iPhone shattering on street

Never Take Broken for an Answer

We don’t get rid of tech easily in this house.

The last time I upgraded my iPhone was 2020. I used to be right on top of the latest model, but I’ve moved away from that life. These days I’m into keeping tech running and useful for as long as possible. Three years isn’t really that long ago, but in smartphone terms my iPhone is like something DaVinci might have used. My wife’s is even older, possibly from the Roman Empire.

When I upgraded in 2020, my teenage son took over my iPhone 6. We don’t pay for a carrier plan, it’s strictly WiFi for him. As you might imagine, our teen is over the moon about that. That’s a story for another day.

A few days ago, he dropped it and cracked the screen. Not a little crack, but entirely shattered across the top. Sigh. Apple charges about $150 to repair it, and I couldn’t justify the cost. Then again, I couldn’t justify throwing it away, either. It still worked fine underneath the pretty glass spiderweb.

Instead, I decided to repair it myself — cue suspenseful music. I’ve done it successfully (and once, um, unsuccessfully) on other phones in our household, so I figured, why not? There wasn’t a lot to lose. For me, anyway.

Apparently, replacing just the glass is possible, but not recommended. After watching a tense and scary video, I decided to go with the easier option of replacing the entire display. If that sounds completely backwards to you, I get it. It’s like saying replacing your heart is easier than cleaning out a blocked artery. Well hell, I don’t know. Maybe it is.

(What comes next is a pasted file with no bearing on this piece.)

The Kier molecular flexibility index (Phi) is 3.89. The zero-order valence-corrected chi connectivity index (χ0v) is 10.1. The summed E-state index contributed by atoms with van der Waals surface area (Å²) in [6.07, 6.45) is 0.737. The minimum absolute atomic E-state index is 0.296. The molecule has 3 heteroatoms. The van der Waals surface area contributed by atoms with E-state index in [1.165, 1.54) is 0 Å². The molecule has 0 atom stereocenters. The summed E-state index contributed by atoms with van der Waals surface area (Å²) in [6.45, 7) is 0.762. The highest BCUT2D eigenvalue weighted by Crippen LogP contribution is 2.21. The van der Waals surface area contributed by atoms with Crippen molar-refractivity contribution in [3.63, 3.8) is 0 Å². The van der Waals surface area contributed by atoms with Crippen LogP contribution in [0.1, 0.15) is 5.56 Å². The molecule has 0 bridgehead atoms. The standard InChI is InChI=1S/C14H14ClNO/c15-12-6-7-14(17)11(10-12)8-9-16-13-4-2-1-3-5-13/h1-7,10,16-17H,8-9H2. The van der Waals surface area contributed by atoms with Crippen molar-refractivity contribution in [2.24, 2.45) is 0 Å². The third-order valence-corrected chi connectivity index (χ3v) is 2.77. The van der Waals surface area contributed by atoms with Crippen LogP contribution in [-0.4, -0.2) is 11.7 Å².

I headed over to ifixit and bought a replacement. The new display was $45.

I love their slogan: Never take broken for an answer.

Surgery took me about 40 minutes. Good as new. Or, almost as good as new seeing as how I accidentally bought the black display instead of matching the original white. Thankfully, my son thinks it’s cool.

iPhone opened up on a magnetic mat, with screws out and various tools. Babar waves at you from the corner.
Repaired iPhone on the left and old cracked display on the right.

Those tiny little screws and connectors are bastards, but I did it. I thought I would break it every time I had to reattach a connector with my shaking fingers. Plus, in this harrowing display replacement process the home button has to be removed and transplanted from the old display, which sounds easier than it is. Apple doesn’t want customers mucking around in their tech, that much is clear.

Would I do it again? Yes. In fact, I’m doing the same to an even older iPhone 5 — the one I messed up on several years ago. I feel like I’m on top of my repair game again. Or maybe I’m just suffering from a bout of celebratory overconfidence.

Would I recommend doing this yourself? Yes. Trust me when I say that if I can do it, so can you.


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